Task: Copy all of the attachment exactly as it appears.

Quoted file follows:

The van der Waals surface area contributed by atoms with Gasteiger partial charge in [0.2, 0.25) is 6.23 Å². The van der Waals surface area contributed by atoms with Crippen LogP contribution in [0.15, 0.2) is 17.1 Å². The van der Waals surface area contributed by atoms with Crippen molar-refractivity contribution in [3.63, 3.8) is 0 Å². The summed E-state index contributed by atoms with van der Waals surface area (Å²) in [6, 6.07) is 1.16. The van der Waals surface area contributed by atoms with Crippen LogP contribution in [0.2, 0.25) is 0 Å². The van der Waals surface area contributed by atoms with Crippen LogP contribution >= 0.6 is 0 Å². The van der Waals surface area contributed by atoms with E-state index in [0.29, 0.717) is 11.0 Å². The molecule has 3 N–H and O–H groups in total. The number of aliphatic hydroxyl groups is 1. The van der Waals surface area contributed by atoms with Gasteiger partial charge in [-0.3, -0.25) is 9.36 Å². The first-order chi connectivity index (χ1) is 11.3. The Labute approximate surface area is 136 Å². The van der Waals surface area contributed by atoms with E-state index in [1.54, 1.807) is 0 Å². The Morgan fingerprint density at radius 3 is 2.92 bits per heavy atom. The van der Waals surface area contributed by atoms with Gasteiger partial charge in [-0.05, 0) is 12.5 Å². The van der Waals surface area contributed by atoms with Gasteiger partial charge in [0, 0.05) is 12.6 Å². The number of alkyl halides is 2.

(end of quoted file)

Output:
The van der Waals surface area contributed by atoms with Gasteiger partial charge in [0.2, 0.25) is 6.23 Å². The van der Waals surface area contributed by atoms with Crippen LogP contribution in [0.15, 0.2) is 17.1 Å². The van der Waals surface area contributed by atoms with Crippen molar-refractivity contribution in [3.63, 3.8) is 0 Å². The summed E-state index contributed by atoms with van der Waals surface area (Å²) in [6, 6.07) is 1.16. The van der Waals surface area contributed by atoms with Crippen LogP contribution in [0.2, 0.25) is 0 Å². The van der Waals surface area contributed by atoms with Crippen LogP contribution >= 0.6 is 0 Å². The van der Waals surface area contributed by atoms with E-state index in [0.29, 0.717) is 11.0 Å². The molecule has 3 N–H and O–H groups in total. The number of aliphatic hydroxyl groups is 1. The van der Waals surface area contributed by atoms with Gasteiger partial charge in [-0.3, -0.25) is 9.36 Å². The first-order chi connectivity index (χ1) is 11.3. The Labute approximate surface area is 136 Å². The van der Waals surface area contributed by atoms with E-state index in [1.54, 1.807) is 0 Å². The Morgan fingerprint density at radius 3 is 2.92 bits per heavy atom. The van der Waals surface area contributed by atoms with Gasteiger partial charge in [-0.05, 0) is 12.5 Å². The van der Waals surface area contributed by atoms with Gasteiger partial charge in [0, 0.05) is 12.6 Å². The number of alkyl halides is 2.